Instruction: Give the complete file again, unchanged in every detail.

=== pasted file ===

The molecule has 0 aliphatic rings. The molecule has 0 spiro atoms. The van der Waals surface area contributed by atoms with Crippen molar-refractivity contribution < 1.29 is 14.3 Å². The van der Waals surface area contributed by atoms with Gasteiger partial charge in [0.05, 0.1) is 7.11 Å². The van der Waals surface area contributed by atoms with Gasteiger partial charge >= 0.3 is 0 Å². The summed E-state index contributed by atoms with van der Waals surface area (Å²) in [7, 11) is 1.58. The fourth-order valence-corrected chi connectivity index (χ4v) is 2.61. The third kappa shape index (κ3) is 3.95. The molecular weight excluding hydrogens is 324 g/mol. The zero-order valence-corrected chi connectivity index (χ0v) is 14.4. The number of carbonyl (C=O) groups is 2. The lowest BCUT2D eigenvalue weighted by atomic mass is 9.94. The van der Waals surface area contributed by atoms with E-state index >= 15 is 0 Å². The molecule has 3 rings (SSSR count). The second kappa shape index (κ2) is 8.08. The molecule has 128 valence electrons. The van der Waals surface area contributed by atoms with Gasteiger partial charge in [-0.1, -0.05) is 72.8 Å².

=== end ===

The molecule has 0 aliphatic rings. The molecule has 0 spiro atoms. The van der Waals surface area contributed by atoms with Crippen molar-refractivity contribution < 1.29 is 14.3 Å². The van der Waals surface area contributed by atoms with Gasteiger partial charge in [0.05, 0.1) is 7.11 Å². The van der Waals surface area contributed by atoms with Gasteiger partial charge >= 0.3 is 0 Å². The summed E-state index contributed by atoms with van der Waals surface area (Å²) in [7, 11) is 1.58. The fourth-order valence-corrected chi connectivity index (χ4v) is 2.61. The third kappa shape index (κ3) is 3.95. The molecular weight excluding hydrogens is 324 g/mol. The zero-order valence-corrected chi connectivity index (χ0v) is 14.4. The number of carbonyl (C=O) groups is 2. The lowest BCUT2D eigenvalue weighted by atomic mass is 9.94. The van der Waals surface area contributed by atoms with E-state index >= 15 is 0 Å². The molecule has 3 rings (SSSR count). The second kappa shape index (κ2) is 8.08. The molecule has 128 valence electrons. The van der Waals surface area contributed by atoms with Gasteiger partial charge in [-0.1, -0.05) is 72.8 Å².